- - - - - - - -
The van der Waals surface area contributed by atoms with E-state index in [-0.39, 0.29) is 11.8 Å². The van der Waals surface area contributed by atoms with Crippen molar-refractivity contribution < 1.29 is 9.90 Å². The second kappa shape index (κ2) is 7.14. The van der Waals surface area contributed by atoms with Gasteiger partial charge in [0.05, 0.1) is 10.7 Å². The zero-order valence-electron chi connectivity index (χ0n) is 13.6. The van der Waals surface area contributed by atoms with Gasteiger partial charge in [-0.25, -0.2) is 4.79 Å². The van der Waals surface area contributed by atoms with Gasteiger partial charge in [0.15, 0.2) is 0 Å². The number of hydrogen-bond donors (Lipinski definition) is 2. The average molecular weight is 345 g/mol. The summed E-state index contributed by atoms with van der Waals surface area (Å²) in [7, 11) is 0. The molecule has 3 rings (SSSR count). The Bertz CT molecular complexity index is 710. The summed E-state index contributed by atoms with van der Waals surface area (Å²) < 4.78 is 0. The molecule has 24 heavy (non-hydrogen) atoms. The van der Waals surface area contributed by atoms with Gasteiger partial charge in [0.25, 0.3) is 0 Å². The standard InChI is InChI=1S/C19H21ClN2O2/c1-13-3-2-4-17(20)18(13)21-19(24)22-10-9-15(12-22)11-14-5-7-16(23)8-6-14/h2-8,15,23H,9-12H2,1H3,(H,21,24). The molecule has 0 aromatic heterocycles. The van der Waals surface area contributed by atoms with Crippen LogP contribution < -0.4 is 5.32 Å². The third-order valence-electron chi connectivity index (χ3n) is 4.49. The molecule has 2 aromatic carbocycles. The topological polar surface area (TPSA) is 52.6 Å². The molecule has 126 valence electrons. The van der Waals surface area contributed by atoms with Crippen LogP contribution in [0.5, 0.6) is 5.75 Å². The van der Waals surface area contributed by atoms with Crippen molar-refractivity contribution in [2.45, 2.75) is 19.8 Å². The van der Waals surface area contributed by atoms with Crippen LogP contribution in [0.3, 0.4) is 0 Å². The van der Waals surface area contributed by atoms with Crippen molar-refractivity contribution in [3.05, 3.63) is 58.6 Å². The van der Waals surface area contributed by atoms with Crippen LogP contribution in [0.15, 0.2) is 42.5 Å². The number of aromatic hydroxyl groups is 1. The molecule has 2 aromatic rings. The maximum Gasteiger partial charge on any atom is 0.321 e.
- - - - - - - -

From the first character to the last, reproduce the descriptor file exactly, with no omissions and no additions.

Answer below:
The van der Waals surface area contributed by atoms with E-state index in [-0.39, 0.29) is 11.8 Å². The van der Waals surface area contributed by atoms with Crippen molar-refractivity contribution < 1.29 is 9.90 Å². The second kappa shape index (κ2) is 7.14. The van der Waals surface area contributed by atoms with Gasteiger partial charge in [0.05, 0.1) is 10.7 Å². The zero-order valence-electron chi connectivity index (χ0n) is 13.6. The van der Waals surface area contributed by atoms with Gasteiger partial charge in [-0.25, -0.2) is 4.79 Å². The van der Waals surface area contributed by atoms with Gasteiger partial charge in [0.15, 0.2) is 0 Å². The number of hydrogen-bond donors (Lipinski definition) is 2. The average molecular weight is 345 g/mol. The summed E-state index contributed by atoms with van der Waals surface area (Å²) in [7, 11) is 0. The molecule has 3 rings (SSSR count). The Bertz CT molecular complexity index is 710. The summed E-state index contributed by atoms with van der Waals surface area (Å²) < 4.78 is 0. The molecule has 24 heavy (non-hydrogen) atoms. The van der Waals surface area contributed by atoms with Gasteiger partial charge in [0.25, 0.3) is 0 Å². The standard InChI is InChI=1S/C19H21ClN2O2/c1-13-3-2-4-17(20)18(13)21-19(24)22-10-9-15(12-22)11-14-5-7-16(23)8-6-14/h2-8,15,23H,9-12H2,1H3,(H,21,24). The molecule has 0 aromatic heterocycles. The van der Waals surface area contributed by atoms with Crippen LogP contribution < -0.4 is 5.32 Å². The third-order valence-electron chi connectivity index (χ3n) is 4.49. The molecule has 2 aromatic carbocycles. The topological polar surface area (TPSA) is 52.6 Å². The molecule has 126 valence electrons. The van der Waals surface area contributed by atoms with Crippen LogP contribution in [0.5, 0.6) is 5.75 Å². The van der Waals surface area contributed by atoms with Crippen molar-refractivity contribution in [2.45, 2.75) is 19.8 Å². The van der Waals surface area contributed by atoms with Crippen LogP contribution in [0.3, 0.4) is 0 Å². The van der Waals surface area contributed by atoms with Crippen molar-refractivity contribution in [3.05, 3.63) is 58.6 Å². The van der Waals surface area contributed by atoms with Crippen LogP contribution in [0.15, 0.2) is 42.5 Å². The number of aromatic hydroxyl groups is 1. The molecule has 2 aromatic rings. The maximum Gasteiger partial charge on any atom is 0.321 e.